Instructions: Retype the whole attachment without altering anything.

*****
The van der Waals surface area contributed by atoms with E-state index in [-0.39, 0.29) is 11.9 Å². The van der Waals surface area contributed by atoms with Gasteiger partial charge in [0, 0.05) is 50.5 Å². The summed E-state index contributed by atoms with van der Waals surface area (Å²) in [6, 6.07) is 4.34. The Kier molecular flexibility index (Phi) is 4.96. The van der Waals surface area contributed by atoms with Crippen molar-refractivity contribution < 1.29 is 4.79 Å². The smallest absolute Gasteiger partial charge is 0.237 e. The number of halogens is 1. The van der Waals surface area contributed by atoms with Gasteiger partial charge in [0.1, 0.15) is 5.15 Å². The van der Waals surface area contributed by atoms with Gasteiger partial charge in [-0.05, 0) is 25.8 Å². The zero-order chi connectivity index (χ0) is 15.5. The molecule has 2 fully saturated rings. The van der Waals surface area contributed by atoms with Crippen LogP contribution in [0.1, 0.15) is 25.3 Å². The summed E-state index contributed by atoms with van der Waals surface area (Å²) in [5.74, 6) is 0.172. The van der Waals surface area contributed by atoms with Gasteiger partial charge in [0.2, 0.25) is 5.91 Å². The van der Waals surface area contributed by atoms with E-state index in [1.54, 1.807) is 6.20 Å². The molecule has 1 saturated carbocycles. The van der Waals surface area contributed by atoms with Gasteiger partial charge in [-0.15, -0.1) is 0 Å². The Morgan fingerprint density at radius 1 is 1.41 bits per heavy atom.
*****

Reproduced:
The van der Waals surface area contributed by atoms with E-state index in [-0.39, 0.29) is 11.9 Å². The van der Waals surface area contributed by atoms with Gasteiger partial charge in [0, 0.05) is 50.5 Å². The summed E-state index contributed by atoms with van der Waals surface area (Å²) in [6, 6.07) is 4.34. The Kier molecular flexibility index (Phi) is 4.96. The van der Waals surface area contributed by atoms with Crippen molar-refractivity contribution < 1.29 is 4.79 Å². The smallest absolute Gasteiger partial charge is 0.237 e. The number of halogens is 1. The van der Waals surface area contributed by atoms with Gasteiger partial charge in [0.1, 0.15) is 5.15 Å². The van der Waals surface area contributed by atoms with Gasteiger partial charge in [-0.05, 0) is 25.8 Å². The zero-order chi connectivity index (χ0) is 15.5. The molecule has 2 fully saturated rings. The van der Waals surface area contributed by atoms with Crippen LogP contribution in [0.1, 0.15) is 25.3 Å². The summed E-state index contributed by atoms with van der Waals surface area (Å²) in [5.74, 6) is 0.172. The van der Waals surface area contributed by atoms with Gasteiger partial charge in [0.2, 0.25) is 5.91 Å². The van der Waals surface area contributed by atoms with E-state index in [1.54, 1.807) is 6.20 Å². The molecule has 1 saturated carbocycles. The van der Waals surface area contributed by atoms with Gasteiger partial charge in [-0.15, -0.1) is 0 Å². The Morgan fingerprint density at radius 1 is 1.41 bits per heavy atom.